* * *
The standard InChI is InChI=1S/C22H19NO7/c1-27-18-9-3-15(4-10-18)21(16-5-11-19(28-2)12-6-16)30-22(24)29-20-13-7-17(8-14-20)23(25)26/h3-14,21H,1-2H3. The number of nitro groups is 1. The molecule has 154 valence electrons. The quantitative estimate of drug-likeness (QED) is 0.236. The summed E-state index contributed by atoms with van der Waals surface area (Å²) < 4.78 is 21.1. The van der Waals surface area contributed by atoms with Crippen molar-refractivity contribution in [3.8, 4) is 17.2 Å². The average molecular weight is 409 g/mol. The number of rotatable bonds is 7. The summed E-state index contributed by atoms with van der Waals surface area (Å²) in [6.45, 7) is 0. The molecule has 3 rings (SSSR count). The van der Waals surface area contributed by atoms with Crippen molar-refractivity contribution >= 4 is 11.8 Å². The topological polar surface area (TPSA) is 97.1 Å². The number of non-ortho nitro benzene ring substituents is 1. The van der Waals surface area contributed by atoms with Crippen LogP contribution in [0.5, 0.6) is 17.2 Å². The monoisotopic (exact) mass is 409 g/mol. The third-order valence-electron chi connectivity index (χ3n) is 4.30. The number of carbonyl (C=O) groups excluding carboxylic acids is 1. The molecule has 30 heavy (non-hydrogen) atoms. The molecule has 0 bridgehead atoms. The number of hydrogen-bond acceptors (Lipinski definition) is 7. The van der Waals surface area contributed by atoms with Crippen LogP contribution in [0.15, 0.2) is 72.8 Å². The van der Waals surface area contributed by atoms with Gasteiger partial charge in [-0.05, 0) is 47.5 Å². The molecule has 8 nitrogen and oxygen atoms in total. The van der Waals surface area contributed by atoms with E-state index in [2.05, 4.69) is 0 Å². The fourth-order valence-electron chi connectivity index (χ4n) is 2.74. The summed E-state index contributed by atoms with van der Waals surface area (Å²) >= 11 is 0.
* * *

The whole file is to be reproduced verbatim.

The standard InChI is InChI=1S/C22H19NO7/c1-27-18-9-3-15(4-10-18)21(16-5-11-19(28-2)12-6-16)30-22(24)29-20-13-7-17(8-14-20)23(25)26/h3-14,21H,1-2H3. The number of nitro groups is 1. The molecule has 154 valence electrons. The quantitative estimate of drug-likeness (QED) is 0.236. The summed E-state index contributed by atoms with van der Waals surface area (Å²) < 4.78 is 21.1. The van der Waals surface area contributed by atoms with Crippen molar-refractivity contribution in [3.8, 4) is 17.2 Å². The average molecular weight is 409 g/mol. The number of rotatable bonds is 7. The summed E-state index contributed by atoms with van der Waals surface area (Å²) in [6.45, 7) is 0. The molecule has 3 rings (SSSR count). The van der Waals surface area contributed by atoms with Crippen molar-refractivity contribution >= 4 is 11.8 Å². The topological polar surface area (TPSA) is 97.1 Å². The number of non-ortho nitro benzene ring substituents is 1. The van der Waals surface area contributed by atoms with Crippen LogP contribution in [0.5, 0.6) is 17.2 Å². The monoisotopic (exact) mass is 409 g/mol. The third-order valence-electron chi connectivity index (χ3n) is 4.30. The number of carbonyl (C=O) groups excluding carboxylic acids is 1. The molecule has 30 heavy (non-hydrogen) atoms. The molecule has 0 bridgehead atoms. The number of hydrogen-bond acceptors (Lipinski definition) is 7. The van der Waals surface area contributed by atoms with Crippen LogP contribution in [0.15, 0.2) is 72.8 Å². The van der Waals surface area contributed by atoms with Gasteiger partial charge in [-0.05, 0) is 47.5 Å². The molecule has 8 nitrogen and oxygen atoms in total. The van der Waals surface area contributed by atoms with E-state index in [2.05, 4.69) is 0 Å². The fourth-order valence-electron chi connectivity index (χ4n) is 2.74. The summed E-state index contributed by atoms with van der Waals surface area (Å²) >= 11 is 0.